Use Ultrasound to Open Mechano-Sensitive Ion Channel to Control Neuronal Activities

Date:02-07-2018   |   【Print】 【close

Neurostimulation is among the fundamental ways of neuroscience to probe the neural mechanisms from molecular to behavioral levels. Ultrasound is a non-invasive neurostimulation tool has made possible for the effective amelioration of multiple functional brain diseases such as Parkinson disease, epilepsy and major depression.


Prof. ZHENG Hairong at the Shenzhen Institutes of Advanced Technology (SIAT) of the Chinese Academy of Sciences, in collaboration with Prof. LI Yuezhou, from Zhejiang University, reported a completely new method that uses ultrasound to open the Mechano-Sensitive Ion Channel (MscL) to control neuronal activities.


The team’s lab has fabricated various neuromodulation tools for different scales from single neuron to mice.


The neuromodulation chip consists of a pair of interdigital transducers (IDTs) patterned onto a piezoelectric substrate of 127.8° Y-rotated, X-propagating single-crystal lithium niobate (LN). Aluminum electrodes (200 nm thick) are deposited on a 1 mm thick LN substrate. And the chip is readily compatible with functional assays such as electrophysiological recording and calcium imaging, provide a powerful tool for investigating the mechanism of ultrasound neuro-modulation.


The neuromodulation systems for mice supports the synchronization input/output to facilitate neurophysiological devices such as Micro-Electrode Array(MEA) or patch clamp, which plays a key role in the key technologies study like non-invasive neuro-modulation and sonogenetics (Fig. 1).


Fig. 1 (a) Neuromodulation chip and (b) Neuromodulation system for mice. (Image by ZHENG Hairong)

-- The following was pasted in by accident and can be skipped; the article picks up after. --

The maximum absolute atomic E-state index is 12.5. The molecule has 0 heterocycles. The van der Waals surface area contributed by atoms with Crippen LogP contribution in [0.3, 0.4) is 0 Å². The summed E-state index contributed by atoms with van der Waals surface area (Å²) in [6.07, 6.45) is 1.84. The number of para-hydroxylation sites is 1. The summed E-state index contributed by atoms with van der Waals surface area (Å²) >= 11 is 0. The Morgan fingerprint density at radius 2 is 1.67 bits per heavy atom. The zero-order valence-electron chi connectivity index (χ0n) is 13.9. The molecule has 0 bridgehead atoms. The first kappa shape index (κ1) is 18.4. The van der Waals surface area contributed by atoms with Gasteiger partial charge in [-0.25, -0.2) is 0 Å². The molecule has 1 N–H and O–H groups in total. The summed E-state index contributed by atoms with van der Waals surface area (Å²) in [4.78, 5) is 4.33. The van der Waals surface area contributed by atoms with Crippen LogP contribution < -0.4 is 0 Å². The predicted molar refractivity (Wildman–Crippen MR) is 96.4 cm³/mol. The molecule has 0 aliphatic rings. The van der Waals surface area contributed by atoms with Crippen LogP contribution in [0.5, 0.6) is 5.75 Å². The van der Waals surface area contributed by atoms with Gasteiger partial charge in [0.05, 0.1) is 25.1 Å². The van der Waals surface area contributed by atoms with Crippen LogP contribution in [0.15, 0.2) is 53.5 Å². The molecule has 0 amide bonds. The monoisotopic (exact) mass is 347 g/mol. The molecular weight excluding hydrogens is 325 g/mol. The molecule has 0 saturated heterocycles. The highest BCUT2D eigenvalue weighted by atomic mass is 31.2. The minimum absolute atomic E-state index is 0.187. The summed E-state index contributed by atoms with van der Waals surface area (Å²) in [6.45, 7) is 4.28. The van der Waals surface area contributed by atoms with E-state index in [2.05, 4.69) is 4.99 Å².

In this study, they expressed MscL in rat hippocampal neurons in a primary culture and showed that it could be activated by low-pressure ultrasound pulses. The gain-of-function mutation, I92L, sensitized MscL’s sonic response, triggering action potentials at a peak negative pressure as low as 0.25 MPa. Further, the I92L MscL reliably elicited individual spikes by timed brief pulses, making excitation programmable. Because MscL opens to tension in the lipid bilayer, requiring no other proteins or ligands, it could be developed into a general noninvasive sonogenetic tool to manipulate the activities of neurons or other cells and potential nanodevices (Fig. 2).


Fig. 2  l92L mutant enables ultrasound-evoked neuron spiking.(Image by ZHENG Hairong)


This work has drawn wide interests. Robert Desimone, the director of the MIT McGovern Institute and the professor of Doris and Don Berkey, commented about this work: “…if one could use a noninvasive source of energy, such as ultrasound, to control neurons, this (a probe implanted in the brain to deliver the light) would have major research and clinical applications…and I am sure they will stimulate more research to test the use of ultrasound in many neural applications, both basic and clinical.”



The paper titled “Ultrasonic Control of Neural Activity through Activation of the Mechanosensitive Channel MscL” was published in Nano Letters on June 25, 2018.



ZHANG Xiaomin


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